Basic Crusty Sourdough Bread with a creamy, airy crumb is one of the most rewarding bakes you will ever pull out of your oven. This step-by-step guide will show you exactly how to make a crusty sourdough bread with a few simple ingredients and your own sourdough starter in the comfort of your kitchen.
I don’t think I can count how many loaves of bread I’ve created since I published the first version of this recipe in 2018. I was a new baker and writing the blog post helped me make sense of the bread baking process. Since then, I’ve baked a sourdough loaf every week (sometimes multiple times a week) and each loaf of sourdough bread taught me a different lesson, helping me improve my understanding of baking and the magical world of fermentation.
I thought it was finally time to update this recipe and share those lessons with you! In most instances I’ve simplified my process, and in every case I’ve gained a deeper understanding of the purpose behind every step.
What is sourdough bread?
Sourdough bread is a type of bread made using a wild yeast culture called a sourdough starter, as opposed to commercial yeast.
Commercial yeast is primarily one species, S. cerevisiae, while sourdough starter is a diverse mix of wild yeasts, sometimes numbering in the thousands. Commercial yeast is cultivated for its predictability and efficiency. You can make bread using instant yeast in about 2 hours, while baking one loaf of sourdough can take up to two days.
Sourdough fermentation is a slow process, lasting several hours to days, which contributes to its unique flavor and texture. Although commercial yeast works faster, it sacrifices the complexity and depth of flavor that sourdough's extended fermentation provides. Additionally, sourdough bread often offers certain nutritional benefits, such as improved digestibility and potentially increased levels of bioavailable nutrients due to the fermentation process.
Although the popular image of sourdough is often linked to crusty, rustic artisanal bread, any naturally-leavened bread qualifies as "sourdough." In fact, you can create a wide range of delicious sourdough bread such as Sourdough Brioche, Sourdough Dinner Rolls, Sourdough Pretzels, and even Sourdough Pita Bread.
Benefits of baking with a sourdough starter
During the long fermentation period, yeast and bacteria transform sugars in flour into carbon dioxide, causing the dough to rise, and produce organic acids (lactic and acetic acids) which impart the unique tangy flavor of sourdough.
This is the secret behind the exceptional flavor of sourdough bread. As the dough ferments, the bread develops a deeper and more complex flavor profile. This is why sourdough bread is often considered to have a superior taste compared to conventional bread.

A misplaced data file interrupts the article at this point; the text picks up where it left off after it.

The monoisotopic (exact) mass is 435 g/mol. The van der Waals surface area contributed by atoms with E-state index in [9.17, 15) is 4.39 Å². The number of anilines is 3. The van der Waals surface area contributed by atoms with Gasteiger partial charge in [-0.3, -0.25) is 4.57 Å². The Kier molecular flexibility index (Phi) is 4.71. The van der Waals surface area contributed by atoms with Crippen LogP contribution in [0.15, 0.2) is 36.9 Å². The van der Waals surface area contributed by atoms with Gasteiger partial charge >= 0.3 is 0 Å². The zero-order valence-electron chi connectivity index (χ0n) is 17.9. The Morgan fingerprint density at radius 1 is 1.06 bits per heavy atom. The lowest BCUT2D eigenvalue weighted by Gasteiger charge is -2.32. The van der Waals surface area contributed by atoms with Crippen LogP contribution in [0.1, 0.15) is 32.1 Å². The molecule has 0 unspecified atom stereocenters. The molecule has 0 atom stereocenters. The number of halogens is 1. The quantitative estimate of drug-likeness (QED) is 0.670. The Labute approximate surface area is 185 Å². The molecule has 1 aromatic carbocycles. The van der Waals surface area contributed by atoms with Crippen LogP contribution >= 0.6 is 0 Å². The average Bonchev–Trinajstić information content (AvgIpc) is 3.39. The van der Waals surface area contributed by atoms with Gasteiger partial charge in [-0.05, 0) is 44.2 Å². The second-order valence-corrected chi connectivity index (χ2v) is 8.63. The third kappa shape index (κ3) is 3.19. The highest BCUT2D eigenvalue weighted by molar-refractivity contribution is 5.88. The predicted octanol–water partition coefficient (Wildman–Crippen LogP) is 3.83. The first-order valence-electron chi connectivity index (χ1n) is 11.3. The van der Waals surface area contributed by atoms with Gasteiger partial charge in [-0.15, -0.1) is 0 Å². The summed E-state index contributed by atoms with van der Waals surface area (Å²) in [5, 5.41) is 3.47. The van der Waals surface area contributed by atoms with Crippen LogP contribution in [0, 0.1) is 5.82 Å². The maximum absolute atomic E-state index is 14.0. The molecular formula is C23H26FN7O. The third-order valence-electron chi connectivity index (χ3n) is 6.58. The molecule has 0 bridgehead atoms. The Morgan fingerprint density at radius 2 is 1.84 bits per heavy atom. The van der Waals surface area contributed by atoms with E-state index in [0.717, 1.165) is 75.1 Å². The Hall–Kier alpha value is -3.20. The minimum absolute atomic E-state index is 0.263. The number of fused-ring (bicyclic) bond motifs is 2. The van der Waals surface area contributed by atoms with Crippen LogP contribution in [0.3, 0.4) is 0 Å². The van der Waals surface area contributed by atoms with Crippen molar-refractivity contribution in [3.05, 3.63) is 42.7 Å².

The benefits of fermentation extend beyond flavor and texture. During this period, enzymes breakdown phytic acid, also known as "phytates" which tend to block the absorption of healthy minerals found in wheat. This predigestion allows our bodies to unlock nutrients in wheat that our bodies cannot normally absorb. This makes sourdough bread naturally more nutritious compared to other types of bread.
What is fermentation?
Fermentation is the most pivotal step in the bread-making process, where dough rises as yeast consume sugars in flour into ethanol and carbon dioxide, resulting in light, airy and fluffy bread. It starts as soon as you mix your starter into your dough.
Allowing microorganisms to complete this process is crucial otherwise your bread will be dense and gummy. The timeframe varies with your environment; higher temperatures yield quicker fermentation, while colder ones slow it down. Optimal fermentation happens between 78 to 80F.
Signs of fermentation
- Dough looks bubbly
- Build up of air bubbles in your dough
- Dough is no longer overly sticky
- Edges of the dough look domed and not flat
- Dough easily releases from the sides of the bowl when you’re ready to shape
Why I love this recipe
- Low hydration level (about 71%) which makes it perfect for beginners: Hydration level is the amount of water in a recipe relative to the amount of flour (this includes the water and flour in the sourdough starter as well).
- Dough is easier to work with: Low hydration level results in a dough that’s not too slack or sticky and is very easy to work with.
- Much of the recipe is hands off: In between the crucial steps of mixing and stretch and folds the dough undergoes a series of long rest periods before your sourdough is shaped.
TIP: If this is your first bake, or you’re new to sourdough, stick with recipes that have 75% hydration level or less.
What you need
- Sourdough starter: The main leavener for your sourdough bread, it tenderizes your dough and causes your bread to rise. You'll need a good sourdough starter to create this recipe. If your starter is not mature and active, it won't be able to make your dough rise.
- Bread flour - Bread flour has a protein content of 12 to 14% and is made out of hard wheat varieties. Allows stronger gluten networks which allows your dough to hold its shape. You can substitute all-purpose flour in a pinch.
- Whole wheat flour - Whole wheat flour adds a lovely nuttiness and earthiness to bread. Avoid using 100% whole wheat flour in this recipe as it may yield denser bread. Whole wheat flour absorbs more liquid than white flour, and this recipe has a lower hydration level.